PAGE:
SOCHI, Russia - As usual, the pace at Sunday's U.S. Women's National Team practice at the Shayba Practice Rink was up-tempo with little downtime, which has been all Team USA has had for four days leading up to Monday's semifinal matchup against Sweden.
Goaltender Jessie Vetter, who earned the starting nod from head coach Katey Stone, said she isn't worried about the team developing any rust during their four days away from Olympic competition. Monday's game is at 7:30 a.m. ET and will air live on NBC Sports Network.
“As a team we’re excited,” she said, adding that the long stretches between games in the buildup to the Olympics helped the team refocus after losing their final game of the preliminary round against Canada. “Throughout the entire year we’ve done a good job keeping our practices sharp.”
The 3-2 loss to Canada last week was on the team's mind and led to what Stone called an introspective and team-wide push to learn from and to own their mistakes.
“There was some strong discussion on Friday,” she said. “You’re either going to take the moment or the moment is going to take you, so you have to make that decision.”
Captain Meghan Duggan said the 45-minute video session helped the players prepare for the final two games of their long season.
“No one’s taking (criticism) to heart," she said. "We have the luxury of having great coaches who show us our mistakes so that we never make them again. It was a great video session followed by a great practice."
What has come into full focus for the U.S. team is Sweden, which stunned rival Finland on Saturday to reach the semifinals. Stone credited Sweden's game-plan against the Finns for sparking the upset.
“They play a great game through the neutral zone,” she said. "They handle the puck well, are patient and their goaltender plays well behind them so we have to be ready.”
When asked about a potential rematch with Canada in the gold-medal game, Stone said her team has spent all season looking at only the moment ahead and isn't going to start looking ahead now.
“Everything we’ve done is to face what’s in front of us all along,” she said. “This is a big game for us tomorrow and we’re just going to do our best.”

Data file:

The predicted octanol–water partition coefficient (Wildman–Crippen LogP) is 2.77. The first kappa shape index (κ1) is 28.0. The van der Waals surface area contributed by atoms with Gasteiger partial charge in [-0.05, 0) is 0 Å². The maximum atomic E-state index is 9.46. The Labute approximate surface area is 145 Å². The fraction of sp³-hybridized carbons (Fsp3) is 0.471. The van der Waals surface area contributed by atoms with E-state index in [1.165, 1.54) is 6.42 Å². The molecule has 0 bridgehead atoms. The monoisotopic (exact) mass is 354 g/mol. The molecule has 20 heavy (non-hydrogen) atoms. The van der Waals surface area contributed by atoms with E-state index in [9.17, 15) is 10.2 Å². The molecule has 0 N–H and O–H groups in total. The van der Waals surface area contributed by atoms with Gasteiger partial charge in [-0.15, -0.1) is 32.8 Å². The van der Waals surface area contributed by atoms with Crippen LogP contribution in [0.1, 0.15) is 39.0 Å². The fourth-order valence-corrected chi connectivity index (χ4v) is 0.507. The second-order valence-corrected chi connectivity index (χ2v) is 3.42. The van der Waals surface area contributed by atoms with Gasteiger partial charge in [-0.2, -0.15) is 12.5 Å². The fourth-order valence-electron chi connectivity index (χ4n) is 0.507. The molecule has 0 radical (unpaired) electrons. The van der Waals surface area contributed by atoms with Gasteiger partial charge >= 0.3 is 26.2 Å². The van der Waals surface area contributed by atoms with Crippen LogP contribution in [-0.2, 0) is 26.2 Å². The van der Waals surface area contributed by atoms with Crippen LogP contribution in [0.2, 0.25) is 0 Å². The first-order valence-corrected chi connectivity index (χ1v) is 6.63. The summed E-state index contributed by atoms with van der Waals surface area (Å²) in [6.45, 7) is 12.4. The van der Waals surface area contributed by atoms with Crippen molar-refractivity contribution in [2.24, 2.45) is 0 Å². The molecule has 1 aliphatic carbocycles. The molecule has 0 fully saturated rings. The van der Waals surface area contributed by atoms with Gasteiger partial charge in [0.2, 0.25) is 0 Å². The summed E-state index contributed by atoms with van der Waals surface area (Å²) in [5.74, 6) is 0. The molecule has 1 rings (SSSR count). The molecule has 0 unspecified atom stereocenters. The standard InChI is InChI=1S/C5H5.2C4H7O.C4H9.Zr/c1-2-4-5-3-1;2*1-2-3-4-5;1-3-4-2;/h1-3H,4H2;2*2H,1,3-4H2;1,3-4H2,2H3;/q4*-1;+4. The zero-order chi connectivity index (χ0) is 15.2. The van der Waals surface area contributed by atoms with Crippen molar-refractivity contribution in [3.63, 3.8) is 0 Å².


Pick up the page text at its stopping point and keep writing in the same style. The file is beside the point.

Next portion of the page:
Sweden upset the U.S. in the 2006 Olympic Winter Games in Torino, Italy, and while Stone said she recognizes the correlation, she doesn't think it factors in to Monday's game.
“That stuff is in the past," she said. "These are totally different teams, [and a] totally different environment."
March 27, 2017 | When USA Hockey implemented its American Development Model in 2009, one element of the nationwide age-appropriate training blueprint sparked more debate than any other: cross-ice hockey for 8U players. In the years since, an abundance of evidence, both data-driven and anecdotal, has proven the developmental advantages of cross-ice hockey.
This week, Hockey Canada announced that it too will introduce its players to the game through cross-ice play beginning in 2017-18.
“Re-sizing the playing surface to cross-ice or half-ice means more puck touches, which result in more chances to practice puck control and shooting, as well as overall more movement and motor skill-development – twisting, turning, balance, coordination, agility,” said Paul Carson, vice-president of membership development for Hockey Canada, in a release today. “Their field-of-play matches their size, and these players hone in on their skill-development in a way that larger ice surfaces just aren’t conducive to.”
The Grassroots Show on Ottawa’s TSN 1200 weighed in on the decision. Click the audio link below to hear how Canada is embracing cross-ice hockey for the coming season and beyond.
Tom Renney, president and CEO of Hockey Canada, appeared on the Grassroots Show to discuss the nationwide shift to cross-ice hockey, beginning this fall for 5- and 6-year-olds and expanding to all of Canada's Novice (8U) level in 2018-19.
“When you see 10 or 12 or 14 or 16 kids out on the ice in between periods and they’re playing 200-by-85 and 3 or 4 kids touch the puck in that whole six minutes, yet there’s people in the stands clapping and thinking it’s wonderful, I just can’t help but think about the 95 percent of the children that didn’t even touch the puck or get from one end of the rink to the other and I ask myself what are we doing when the opportunity is certainly there to have 30 kids on the ice playing cross-ice and everyone is having a much better opportunity to touch the puck, skate a shorter distance and really play. It just boggles my mind,” said Renney.
“We completely embrace, at the Initiation level and the Novice level, cross-ice hockey and we have mandated that in the Initiation program and we will mandate it across the country in Novice hockey.
“This is about the pure enjoyment of the game, and your first connection with it has to be something that’s pure fun, on a surface of play that is conducive to much more participation and joy.”